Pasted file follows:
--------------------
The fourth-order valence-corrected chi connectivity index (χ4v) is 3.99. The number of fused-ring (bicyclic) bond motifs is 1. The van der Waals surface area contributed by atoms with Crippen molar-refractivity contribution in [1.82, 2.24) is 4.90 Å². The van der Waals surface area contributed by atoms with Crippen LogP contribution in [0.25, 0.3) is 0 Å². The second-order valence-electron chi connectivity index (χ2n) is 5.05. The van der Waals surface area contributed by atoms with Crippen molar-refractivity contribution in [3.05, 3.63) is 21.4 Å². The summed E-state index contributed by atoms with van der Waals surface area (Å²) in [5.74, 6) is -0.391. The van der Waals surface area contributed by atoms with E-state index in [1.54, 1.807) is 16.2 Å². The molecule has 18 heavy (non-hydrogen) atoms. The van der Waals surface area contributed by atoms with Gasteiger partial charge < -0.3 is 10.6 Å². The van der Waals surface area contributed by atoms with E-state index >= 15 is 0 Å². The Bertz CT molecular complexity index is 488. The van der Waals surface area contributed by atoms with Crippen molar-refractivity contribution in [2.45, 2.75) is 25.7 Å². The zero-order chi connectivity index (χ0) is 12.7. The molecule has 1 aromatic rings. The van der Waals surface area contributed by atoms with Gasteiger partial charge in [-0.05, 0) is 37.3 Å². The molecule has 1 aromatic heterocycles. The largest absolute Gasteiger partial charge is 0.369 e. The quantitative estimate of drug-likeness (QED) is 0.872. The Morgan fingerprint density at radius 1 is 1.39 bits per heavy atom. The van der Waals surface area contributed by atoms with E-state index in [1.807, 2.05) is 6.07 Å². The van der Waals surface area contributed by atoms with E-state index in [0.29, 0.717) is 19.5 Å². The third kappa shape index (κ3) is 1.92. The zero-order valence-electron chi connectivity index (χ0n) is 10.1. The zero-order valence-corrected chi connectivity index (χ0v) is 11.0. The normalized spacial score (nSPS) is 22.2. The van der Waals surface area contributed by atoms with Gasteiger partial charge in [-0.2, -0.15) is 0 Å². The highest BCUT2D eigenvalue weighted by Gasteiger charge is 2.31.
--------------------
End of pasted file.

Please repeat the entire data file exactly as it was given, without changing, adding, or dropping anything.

The fourth-order valence-corrected chi connectivity index (χ4v) is 3.99. The number of fused-ring (bicyclic) bond motifs is 1. The van der Waals surface area contributed by atoms with Crippen molar-refractivity contribution in [1.82, 2.24) is 4.90 Å². The van der Waals surface area contributed by atoms with Crippen LogP contribution in [0.25, 0.3) is 0 Å². The second-order valence-electron chi connectivity index (χ2n) is 5.05. The van der Waals surface area contributed by atoms with Crippen molar-refractivity contribution in [3.05, 3.63) is 21.4 Å². The summed E-state index contributed by atoms with van der Waals surface area (Å²) in [5.74, 6) is -0.391. The van der Waals surface area contributed by atoms with E-state index in [1.54, 1.807) is 16.2 Å². The molecule has 18 heavy (non-hydrogen) atoms. The van der Waals surface area contributed by atoms with Gasteiger partial charge < -0.3 is 10.6 Å². The van der Waals surface area contributed by atoms with E-state index >= 15 is 0 Å². The Bertz CT molecular complexity index is 488. The van der Waals surface area contributed by atoms with Crippen molar-refractivity contribution in [2.45, 2.75) is 25.7 Å². The zero-order chi connectivity index (χ0) is 12.7. The molecule has 1 aromatic rings. The van der Waals surface area contributed by atoms with Gasteiger partial charge in [-0.05, 0) is 37.3 Å². The molecule has 1 aromatic heterocycles. The largest absolute Gasteiger partial charge is 0.369 e. The quantitative estimate of drug-likeness (QED) is 0.872. The Morgan fingerprint density at radius 1 is 1.39 bits per heavy atom. The van der Waals surface area contributed by atoms with E-state index in [1.807, 2.05) is 6.07 Å². The van der Waals surface area contributed by atoms with E-state index in [0.29, 0.717) is 19.5 Å². The third kappa shape index (κ3) is 1.92. The zero-order valence-electron chi connectivity index (χ0n) is 10.1. The zero-order valence-corrected chi connectivity index (χ0v) is 11.0. The normalized spacial score (nSPS) is 22.2. The van der Waals surface area contributed by atoms with Gasteiger partial charge in [-0.2, -0.15) is 0 Å². The highest BCUT2D eigenvalue weighted by Gasteiger charge is 2.31.